‘Living Biblically’ is a TV comedy based on the Bible that doesn’t try to offend people of faith.

LOS ANGELES — In the beginning, Patrick Walsh created the new CBS comedy “Living Biblically,” and he’s convinced it’s good. His creation follows Chip Curry (Jay R. Ferguson), a reporter who decides he’s going to literally live his life according to the Bible. His spiritual journey toward a more moral life will take some help from his wife, friends, a priest (Ian Gomez) and a rabbi (David Krumholtz).

Walsh tells TV critics that he knows not everyone will be a believer that a TV comedy based on the Bible is a good idea.

“I don’t think there is any scenario where the show wouldn’t bother someone in the world,” Walsh says. “But it is absolutely not the goal. And even those of us who aren’t religious I think have a great deal of respect for religion and what it’s trying to do.”

In doing his research, Walsh found that 84 percent of the people on this planet align themselves with some form of religion. But, the only time he can recall any discussion is either when it is being harshly criticized or sanitized to the point that those of faith can’t recognize the message.

The main goal for Walsh is never to offend people of faith because that would not bode well for the future of the show.

“I have a great deal of respect for them. I think people need guidance and help in their life, much like Chip does in our show, and it helps a lot of people, and we hope that we treat it fairly and with respect,” Walsh says.

Even before he did his research, Walsh had a solid understanding of religion. He says he was “raised very religious” but recalls how his father would tell him that as soon as Communion was done, they needed to get out of the church to beat the rush. So he grew up with the idea that religion is important, but there’s no reason to spend an excessive amount of time in church.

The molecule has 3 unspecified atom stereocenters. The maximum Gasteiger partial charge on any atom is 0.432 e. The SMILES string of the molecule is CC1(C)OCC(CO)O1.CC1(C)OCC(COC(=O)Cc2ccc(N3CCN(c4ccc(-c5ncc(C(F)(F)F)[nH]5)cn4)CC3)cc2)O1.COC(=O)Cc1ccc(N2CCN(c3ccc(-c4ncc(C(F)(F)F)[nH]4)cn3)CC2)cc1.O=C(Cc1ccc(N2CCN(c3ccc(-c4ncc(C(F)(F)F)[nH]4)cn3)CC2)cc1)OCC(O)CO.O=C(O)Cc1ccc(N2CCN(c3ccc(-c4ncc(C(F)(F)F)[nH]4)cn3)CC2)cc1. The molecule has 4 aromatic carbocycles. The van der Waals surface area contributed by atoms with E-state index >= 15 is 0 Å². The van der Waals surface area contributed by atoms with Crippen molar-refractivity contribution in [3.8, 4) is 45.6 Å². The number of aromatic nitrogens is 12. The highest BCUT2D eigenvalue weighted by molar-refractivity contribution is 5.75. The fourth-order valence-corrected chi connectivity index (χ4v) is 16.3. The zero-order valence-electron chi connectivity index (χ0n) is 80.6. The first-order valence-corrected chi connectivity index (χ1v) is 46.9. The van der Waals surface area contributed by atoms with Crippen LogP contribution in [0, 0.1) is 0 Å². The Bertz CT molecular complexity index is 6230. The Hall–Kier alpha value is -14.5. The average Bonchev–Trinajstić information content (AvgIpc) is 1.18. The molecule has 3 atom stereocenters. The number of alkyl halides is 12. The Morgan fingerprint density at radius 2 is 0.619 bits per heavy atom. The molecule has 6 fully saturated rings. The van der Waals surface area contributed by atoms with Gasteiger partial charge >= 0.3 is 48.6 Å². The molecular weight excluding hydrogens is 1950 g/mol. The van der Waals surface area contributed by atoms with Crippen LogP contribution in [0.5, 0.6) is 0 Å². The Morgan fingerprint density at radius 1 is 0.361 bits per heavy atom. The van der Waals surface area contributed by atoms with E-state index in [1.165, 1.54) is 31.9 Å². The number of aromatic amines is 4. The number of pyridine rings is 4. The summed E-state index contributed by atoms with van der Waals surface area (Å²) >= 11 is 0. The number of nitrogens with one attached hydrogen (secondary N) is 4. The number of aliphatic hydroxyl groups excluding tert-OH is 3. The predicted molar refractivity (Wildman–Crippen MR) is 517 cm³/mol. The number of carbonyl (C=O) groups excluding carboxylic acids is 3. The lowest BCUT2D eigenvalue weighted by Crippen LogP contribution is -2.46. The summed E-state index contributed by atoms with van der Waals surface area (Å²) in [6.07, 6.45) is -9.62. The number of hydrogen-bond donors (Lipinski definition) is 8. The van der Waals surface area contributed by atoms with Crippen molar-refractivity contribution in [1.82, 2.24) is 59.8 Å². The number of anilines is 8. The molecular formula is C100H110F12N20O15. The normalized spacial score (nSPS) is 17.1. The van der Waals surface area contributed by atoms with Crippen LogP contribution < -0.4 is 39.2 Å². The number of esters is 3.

Walsh is convinced many viewers will be able to relate to that way of thinking and find it funny.

“I think religious people are not given credit for having a sense of humor, and I think nonbelievers are not given credit for being curious about religion and want to know more about it,” Walsh says. “We get into some pretty interesting topics on this show, and that is a goal, to serve an underserved audience, I think.”

It seems the networks had the same thoughts. The show was offered to the four major networks and all of them wanted the show. Walsh had just finished a successful run with CBS with his series “Two Broke Girls.”

Walsh isn’t alone on his journey. Johnny Galecki, who ironically stars on a show with a name that offers a different viewpoint on the creation of the world with “Big Bang Theory,” is an executive producer on “Living Biblically.” He’s done his own research and discovered that more than 100 million Bibles are printed annually and 25 percent of them are bought in the United States.

He says despite those staggering numbers, he’s never seen anybody at Starbucks reading one.

“It’s almost like there is a shame that you don’t have all the answers if you are religious and then a fear that because it’s such a personal sacred ingredient to each of us, it’s difficult to articulate, and there is a fear that you’ll be misunderstood and therefore judged,” he says.

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